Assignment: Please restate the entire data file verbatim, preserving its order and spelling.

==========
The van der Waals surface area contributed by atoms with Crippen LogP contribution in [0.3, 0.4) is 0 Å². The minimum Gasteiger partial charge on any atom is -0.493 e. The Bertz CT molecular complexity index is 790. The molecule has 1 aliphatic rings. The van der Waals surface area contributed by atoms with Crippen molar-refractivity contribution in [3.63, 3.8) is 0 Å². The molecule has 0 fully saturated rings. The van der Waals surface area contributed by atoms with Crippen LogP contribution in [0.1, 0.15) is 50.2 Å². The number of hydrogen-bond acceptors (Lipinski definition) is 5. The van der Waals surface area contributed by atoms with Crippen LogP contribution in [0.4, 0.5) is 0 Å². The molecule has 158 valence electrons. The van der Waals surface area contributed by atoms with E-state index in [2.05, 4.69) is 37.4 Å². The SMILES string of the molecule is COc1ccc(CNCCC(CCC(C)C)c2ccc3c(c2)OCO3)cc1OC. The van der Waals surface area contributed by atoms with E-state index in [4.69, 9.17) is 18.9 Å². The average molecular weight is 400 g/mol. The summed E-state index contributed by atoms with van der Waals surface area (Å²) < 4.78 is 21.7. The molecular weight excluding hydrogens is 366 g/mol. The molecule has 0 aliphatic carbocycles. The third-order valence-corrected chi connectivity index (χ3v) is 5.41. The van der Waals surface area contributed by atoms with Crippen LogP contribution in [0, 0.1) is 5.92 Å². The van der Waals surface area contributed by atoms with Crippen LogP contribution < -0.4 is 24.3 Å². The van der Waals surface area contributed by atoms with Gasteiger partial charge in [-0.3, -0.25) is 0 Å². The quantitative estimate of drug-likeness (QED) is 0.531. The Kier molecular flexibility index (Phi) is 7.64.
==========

The van der Waals surface area contributed by atoms with Crippen LogP contribution in [0.3, 0.4) is 0 Å². The minimum Gasteiger partial charge on any atom is -0.493 e. The Bertz CT molecular complexity index is 790. The molecule has 1 aliphatic rings. The van der Waals surface area contributed by atoms with Crippen molar-refractivity contribution in [3.63, 3.8) is 0 Å². The molecule has 0 fully saturated rings. The van der Waals surface area contributed by atoms with Crippen LogP contribution in [0.1, 0.15) is 50.2 Å². The number of hydrogen-bond acceptors (Lipinski definition) is 5. The van der Waals surface area contributed by atoms with Crippen LogP contribution in [0.4, 0.5) is 0 Å². The molecule has 158 valence electrons. The van der Waals surface area contributed by atoms with E-state index in [2.05, 4.69) is 37.4 Å². The SMILES string of the molecule is COc1ccc(CNCCC(CCC(C)C)c2ccc3c(c2)OCO3)cc1OC. The van der Waals surface area contributed by atoms with E-state index in [4.69, 9.17) is 18.9 Å². The average molecular weight is 400 g/mol. The summed E-state index contributed by atoms with van der Waals surface area (Å²) < 4.78 is 21.7. The molecular weight excluding hydrogens is 366 g/mol. The molecule has 0 aliphatic carbocycles. The third-order valence-corrected chi connectivity index (χ3v) is 5.41. The van der Waals surface area contributed by atoms with Crippen LogP contribution in [0, 0.1) is 5.92 Å². The van der Waals surface area contributed by atoms with Crippen LogP contribution < -0.4 is 24.3 Å². The van der Waals surface area contributed by atoms with Gasteiger partial charge in [-0.3, -0.25) is 0 Å². The quantitative estimate of drug-likeness (QED) is 0.531. The Kier molecular flexibility index (Phi) is 7.64.